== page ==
According to the coordinating chairman of 14 PAP town councils, the computerised management system of the 14 town councils was tendered out to AIM (a PAP controlled company), and AIM subsequently engaged National Computer Services (NCS) to maintain and further develop the system. That sounds like a sensible explanation until you recall that it was developed and maintained by NCS prior to the tender being called.
Prior to this tender, the PAP town councils owned the system, and paid NCS to develop the system, presumably using the monies residents pay for service & conservancy (S&C) charges. 7 of these 14 town councils have subsequently raised the S&C charges. AIM which now owns the rights to the database management system, currently charges the 14 town councils $131,880 per year to maintain the system.
In the face of this, the chairman of the town council has got to be more transparent, and answer the following questions:
1. How much did the PAP town councils spend in initially tasking NCS to develop the system?
2. Which funds did the PAP town councils use?
3. What was the amount the PAP town councils were paying NCS to maintain the system, prior to AIM winning the bid?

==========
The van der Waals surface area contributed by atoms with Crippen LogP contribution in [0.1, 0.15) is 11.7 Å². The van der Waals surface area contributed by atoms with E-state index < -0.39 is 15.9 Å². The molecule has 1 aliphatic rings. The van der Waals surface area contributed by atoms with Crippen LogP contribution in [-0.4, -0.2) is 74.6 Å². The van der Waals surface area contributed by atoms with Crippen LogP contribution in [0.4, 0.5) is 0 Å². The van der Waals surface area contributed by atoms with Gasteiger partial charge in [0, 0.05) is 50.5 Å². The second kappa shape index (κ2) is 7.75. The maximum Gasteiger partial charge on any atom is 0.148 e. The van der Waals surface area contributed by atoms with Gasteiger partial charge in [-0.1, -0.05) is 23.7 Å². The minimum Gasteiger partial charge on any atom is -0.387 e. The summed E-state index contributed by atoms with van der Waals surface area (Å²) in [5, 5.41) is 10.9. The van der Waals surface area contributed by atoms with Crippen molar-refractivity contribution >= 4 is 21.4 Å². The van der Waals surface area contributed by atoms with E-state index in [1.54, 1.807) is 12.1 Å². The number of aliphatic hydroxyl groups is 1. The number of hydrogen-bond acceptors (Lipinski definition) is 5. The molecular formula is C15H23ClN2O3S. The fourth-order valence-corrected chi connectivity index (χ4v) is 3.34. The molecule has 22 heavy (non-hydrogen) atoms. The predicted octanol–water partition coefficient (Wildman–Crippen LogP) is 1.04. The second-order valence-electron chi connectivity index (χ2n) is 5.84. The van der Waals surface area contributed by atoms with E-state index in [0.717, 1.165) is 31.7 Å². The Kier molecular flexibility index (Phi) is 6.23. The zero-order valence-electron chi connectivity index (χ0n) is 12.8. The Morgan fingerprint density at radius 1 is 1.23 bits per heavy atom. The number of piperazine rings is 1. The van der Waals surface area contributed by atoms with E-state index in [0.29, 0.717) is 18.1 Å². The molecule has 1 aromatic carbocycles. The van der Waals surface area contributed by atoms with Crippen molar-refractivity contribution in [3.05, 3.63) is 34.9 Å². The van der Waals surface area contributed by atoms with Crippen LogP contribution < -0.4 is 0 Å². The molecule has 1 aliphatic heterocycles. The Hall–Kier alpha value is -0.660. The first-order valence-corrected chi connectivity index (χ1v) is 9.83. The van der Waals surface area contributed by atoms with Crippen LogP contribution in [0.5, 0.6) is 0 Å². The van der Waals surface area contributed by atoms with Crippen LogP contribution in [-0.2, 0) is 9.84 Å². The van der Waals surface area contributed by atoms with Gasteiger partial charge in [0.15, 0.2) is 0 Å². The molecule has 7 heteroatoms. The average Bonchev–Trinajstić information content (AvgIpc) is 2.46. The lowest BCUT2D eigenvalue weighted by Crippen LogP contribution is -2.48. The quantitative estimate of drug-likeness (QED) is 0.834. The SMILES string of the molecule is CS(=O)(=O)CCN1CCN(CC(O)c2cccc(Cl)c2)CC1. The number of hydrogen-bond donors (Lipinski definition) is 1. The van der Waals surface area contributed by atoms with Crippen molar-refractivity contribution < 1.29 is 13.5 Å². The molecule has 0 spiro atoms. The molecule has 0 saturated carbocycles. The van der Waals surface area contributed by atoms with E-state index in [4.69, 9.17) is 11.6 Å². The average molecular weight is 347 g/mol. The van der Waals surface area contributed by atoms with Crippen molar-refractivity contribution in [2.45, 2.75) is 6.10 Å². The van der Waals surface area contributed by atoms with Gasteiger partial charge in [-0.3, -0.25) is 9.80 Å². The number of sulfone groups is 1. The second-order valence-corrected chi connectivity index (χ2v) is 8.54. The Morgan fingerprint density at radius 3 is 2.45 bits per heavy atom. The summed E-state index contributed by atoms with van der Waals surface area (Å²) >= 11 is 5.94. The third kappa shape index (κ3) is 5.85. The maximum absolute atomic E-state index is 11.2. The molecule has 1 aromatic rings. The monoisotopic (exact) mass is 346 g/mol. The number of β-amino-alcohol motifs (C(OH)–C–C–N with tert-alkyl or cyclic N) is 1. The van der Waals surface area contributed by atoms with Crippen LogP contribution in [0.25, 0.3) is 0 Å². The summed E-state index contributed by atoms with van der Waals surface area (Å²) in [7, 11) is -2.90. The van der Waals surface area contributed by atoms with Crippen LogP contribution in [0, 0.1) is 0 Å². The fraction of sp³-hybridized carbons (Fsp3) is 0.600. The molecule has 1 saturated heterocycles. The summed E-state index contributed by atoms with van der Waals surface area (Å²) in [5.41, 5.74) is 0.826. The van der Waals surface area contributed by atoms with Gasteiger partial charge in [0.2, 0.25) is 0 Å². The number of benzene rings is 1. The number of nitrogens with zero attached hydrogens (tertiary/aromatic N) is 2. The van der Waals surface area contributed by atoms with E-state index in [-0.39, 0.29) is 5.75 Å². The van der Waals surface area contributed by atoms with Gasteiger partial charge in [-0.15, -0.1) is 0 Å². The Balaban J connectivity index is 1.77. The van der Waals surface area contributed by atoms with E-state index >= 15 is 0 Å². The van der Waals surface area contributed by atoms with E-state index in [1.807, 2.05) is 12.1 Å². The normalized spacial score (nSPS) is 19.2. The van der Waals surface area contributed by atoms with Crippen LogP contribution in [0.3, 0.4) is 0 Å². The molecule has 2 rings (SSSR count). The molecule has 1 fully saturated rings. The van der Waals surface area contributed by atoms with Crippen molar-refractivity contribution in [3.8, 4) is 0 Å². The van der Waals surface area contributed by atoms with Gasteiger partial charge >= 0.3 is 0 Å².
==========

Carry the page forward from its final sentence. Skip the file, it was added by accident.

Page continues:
4. Why were the rights to the system sold for only $140,000, when AIM could potentially charge the town councils $923,160 from 2010, till the dissolution of the current Parliament in 2016?
5. Could the raising of S&C charges been avoided, or a smaller raise been possible, if the town councils themselves had owned the system, and contracted NCS directly to maintain the system?
6. The fact that AIM outsources the maintenance and further development of the software to NCS after winning the tender, makes it apparent that AIM does not have the necessary core skills or competencies for such a job. That being the case, on what basis was the tender awarded to AIM?
7. Since AIM is apparently a company without the necessary core skills or competencies to be awarded such a contract, and the fact that there was only one bid, should not have the coordinating body of the 14 PAP town councils, called for a second tender to invite more suitably qualified companies to bid for the ownership of the software?
Teo Ho Pin, the coordinating chairman of the 14 town councils, has to provide additional justification as to why he considers the single bid by a company without core competencies or skills, competitive or reflective of market prices, before a decision is made to award such a contract to AIM.
picture credit: Boris Chan